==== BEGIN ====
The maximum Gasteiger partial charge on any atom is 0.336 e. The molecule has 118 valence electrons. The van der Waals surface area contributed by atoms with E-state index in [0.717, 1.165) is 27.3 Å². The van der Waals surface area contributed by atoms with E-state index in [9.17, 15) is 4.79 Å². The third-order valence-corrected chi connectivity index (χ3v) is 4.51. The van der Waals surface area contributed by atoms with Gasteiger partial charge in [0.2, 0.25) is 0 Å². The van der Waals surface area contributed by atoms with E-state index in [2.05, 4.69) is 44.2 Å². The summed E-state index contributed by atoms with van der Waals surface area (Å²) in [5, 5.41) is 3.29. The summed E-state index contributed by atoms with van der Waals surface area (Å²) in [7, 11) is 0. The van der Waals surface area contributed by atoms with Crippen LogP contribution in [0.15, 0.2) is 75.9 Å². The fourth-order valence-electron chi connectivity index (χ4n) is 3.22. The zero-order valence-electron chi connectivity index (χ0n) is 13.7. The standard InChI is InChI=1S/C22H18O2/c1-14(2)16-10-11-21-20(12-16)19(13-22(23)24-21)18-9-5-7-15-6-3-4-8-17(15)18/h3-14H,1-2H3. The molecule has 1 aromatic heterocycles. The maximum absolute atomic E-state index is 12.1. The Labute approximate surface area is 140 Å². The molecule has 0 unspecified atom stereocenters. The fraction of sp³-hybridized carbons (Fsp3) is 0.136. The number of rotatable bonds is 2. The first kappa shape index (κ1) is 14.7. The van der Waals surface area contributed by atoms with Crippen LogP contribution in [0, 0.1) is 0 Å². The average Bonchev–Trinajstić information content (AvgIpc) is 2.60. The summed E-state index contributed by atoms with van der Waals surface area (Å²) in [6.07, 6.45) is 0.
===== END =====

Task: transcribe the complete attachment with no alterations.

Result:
The maximum Gasteiger partial charge on any atom is 0.336 e. The molecule has 118 valence electrons. The van der Waals surface area contributed by atoms with E-state index in [0.717, 1.165) is 27.3 Å². The van der Waals surface area contributed by atoms with E-state index in [9.17, 15) is 4.79 Å². The third-order valence-corrected chi connectivity index (χ3v) is 4.51. The van der Waals surface area contributed by atoms with Gasteiger partial charge in [0.2, 0.25) is 0 Å². The van der Waals surface area contributed by atoms with E-state index in [2.05, 4.69) is 44.2 Å². The summed E-state index contributed by atoms with van der Waals surface area (Å²) in [5, 5.41) is 3.29. The summed E-state index contributed by atoms with van der Waals surface area (Å²) in [7, 11) is 0. The van der Waals surface area contributed by atoms with Crippen LogP contribution in [0.15, 0.2) is 75.9 Å². The fourth-order valence-electron chi connectivity index (χ4n) is 3.22. The zero-order valence-electron chi connectivity index (χ0n) is 13.7. The standard InChI is InChI=1S/C22H18O2/c1-14(2)16-10-11-21-20(12-16)19(13-22(23)24-21)18-9-5-7-15-6-3-4-8-17(15)18/h3-14H,1-2H3. The molecule has 1 aromatic heterocycles. The maximum absolute atomic E-state index is 12.1. The Labute approximate surface area is 140 Å². The molecule has 0 unspecified atom stereocenters. The fraction of sp³-hybridized carbons (Fsp3) is 0.136. The number of rotatable bonds is 2. The first kappa shape index (κ1) is 14.7. The van der Waals surface area contributed by atoms with Crippen LogP contribution in [0, 0.1) is 0 Å². The average Bonchev–Trinajstić information content (AvgIpc) is 2.60. The summed E-state index contributed by atoms with van der Waals surface area (Å²) in [6.07, 6.45) is 0.